Gov’t, Church still at odds on priest pay status


An agreement to continue paying Greek clerics, but as functionaries of the Church of Greece, not as civil servants, is “mutually beneficial,” the Education and Religious Affairs Ministry said in a statement on Tuesday following talks on Tuesday between Minister Costas Gavroglou and church officials. 

However, the government appeared to make a concession to clerics, who are concerned about no longer being characterized as civil servants, as their paychecks are to be paid according to the same provisions as other public servants and on the same day.

Despite the concession, the Church still appears to have reservations on signing off on the plan, with the final decision expected to be taken by the Holy Synod in March at the earliest.

In comments to Kathimerini, Bishop Hierotheos of Nafpaktos said the Holy Synod was determined that the labor status of priests should not change, noting that the document presented by Gavroglou on Tuesday indicated that the government has not fundamentally changed its stance.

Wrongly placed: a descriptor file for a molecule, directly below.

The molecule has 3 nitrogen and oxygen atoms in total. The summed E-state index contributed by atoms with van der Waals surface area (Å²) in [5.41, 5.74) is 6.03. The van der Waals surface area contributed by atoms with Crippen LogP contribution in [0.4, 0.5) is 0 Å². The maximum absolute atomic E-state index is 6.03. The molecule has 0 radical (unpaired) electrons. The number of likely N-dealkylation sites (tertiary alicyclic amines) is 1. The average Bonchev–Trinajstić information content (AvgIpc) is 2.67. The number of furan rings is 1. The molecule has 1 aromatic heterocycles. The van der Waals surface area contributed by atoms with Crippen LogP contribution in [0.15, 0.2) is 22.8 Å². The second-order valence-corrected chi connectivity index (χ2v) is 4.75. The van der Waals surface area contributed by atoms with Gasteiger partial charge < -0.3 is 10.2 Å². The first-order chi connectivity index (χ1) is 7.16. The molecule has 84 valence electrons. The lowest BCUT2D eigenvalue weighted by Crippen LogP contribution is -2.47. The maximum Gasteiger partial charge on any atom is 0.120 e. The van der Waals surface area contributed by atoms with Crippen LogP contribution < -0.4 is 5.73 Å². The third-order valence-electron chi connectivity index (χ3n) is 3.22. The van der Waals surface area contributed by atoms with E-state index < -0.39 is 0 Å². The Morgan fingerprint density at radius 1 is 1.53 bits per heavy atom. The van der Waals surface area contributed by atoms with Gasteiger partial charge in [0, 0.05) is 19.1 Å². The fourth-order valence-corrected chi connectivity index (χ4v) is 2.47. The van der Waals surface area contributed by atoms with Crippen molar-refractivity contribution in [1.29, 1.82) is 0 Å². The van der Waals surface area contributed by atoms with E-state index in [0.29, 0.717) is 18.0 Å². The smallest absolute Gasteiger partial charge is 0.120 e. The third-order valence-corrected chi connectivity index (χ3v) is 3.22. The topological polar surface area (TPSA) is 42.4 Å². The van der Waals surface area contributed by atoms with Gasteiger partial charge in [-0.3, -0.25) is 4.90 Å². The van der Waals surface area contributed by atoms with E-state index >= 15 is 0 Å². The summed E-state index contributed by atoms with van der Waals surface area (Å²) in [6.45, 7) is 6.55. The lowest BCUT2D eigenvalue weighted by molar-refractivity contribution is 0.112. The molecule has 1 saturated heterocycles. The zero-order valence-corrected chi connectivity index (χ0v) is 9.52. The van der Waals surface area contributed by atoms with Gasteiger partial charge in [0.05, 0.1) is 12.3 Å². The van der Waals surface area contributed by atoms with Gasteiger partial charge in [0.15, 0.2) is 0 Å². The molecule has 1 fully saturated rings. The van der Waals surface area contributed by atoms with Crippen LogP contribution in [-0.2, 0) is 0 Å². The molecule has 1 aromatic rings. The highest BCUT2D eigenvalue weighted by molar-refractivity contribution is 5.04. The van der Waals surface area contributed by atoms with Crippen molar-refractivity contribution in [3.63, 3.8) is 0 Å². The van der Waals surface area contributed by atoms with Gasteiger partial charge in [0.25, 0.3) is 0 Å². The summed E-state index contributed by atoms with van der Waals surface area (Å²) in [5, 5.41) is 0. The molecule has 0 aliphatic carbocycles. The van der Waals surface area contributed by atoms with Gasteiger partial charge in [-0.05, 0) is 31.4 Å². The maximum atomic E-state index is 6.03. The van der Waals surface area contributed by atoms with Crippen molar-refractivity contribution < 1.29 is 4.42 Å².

The discussions are on a plan agreed in principle last year between Archbishop Ieronymos and Prime Minister Alexis Tsipras to move clerics off the state’s payroll and jointly develop disputed real estate assets.

The key benefit for the state is that the removal of clerics from its payroll – they would be paid from a state subsidy given to the Church – would clear the way for 10,000 state hirings. 

A joint statement issued on Tuesday by the Church of Greece following talks with a delegation from the Istanbul-based Ecumenical Patriarchate said that the two institutions were “in full agreement… on the preservation of the current salary status of the Orthodox clergy.”

They also oppose a proposed revision of the Constitution referring to a “religiously neutral” state.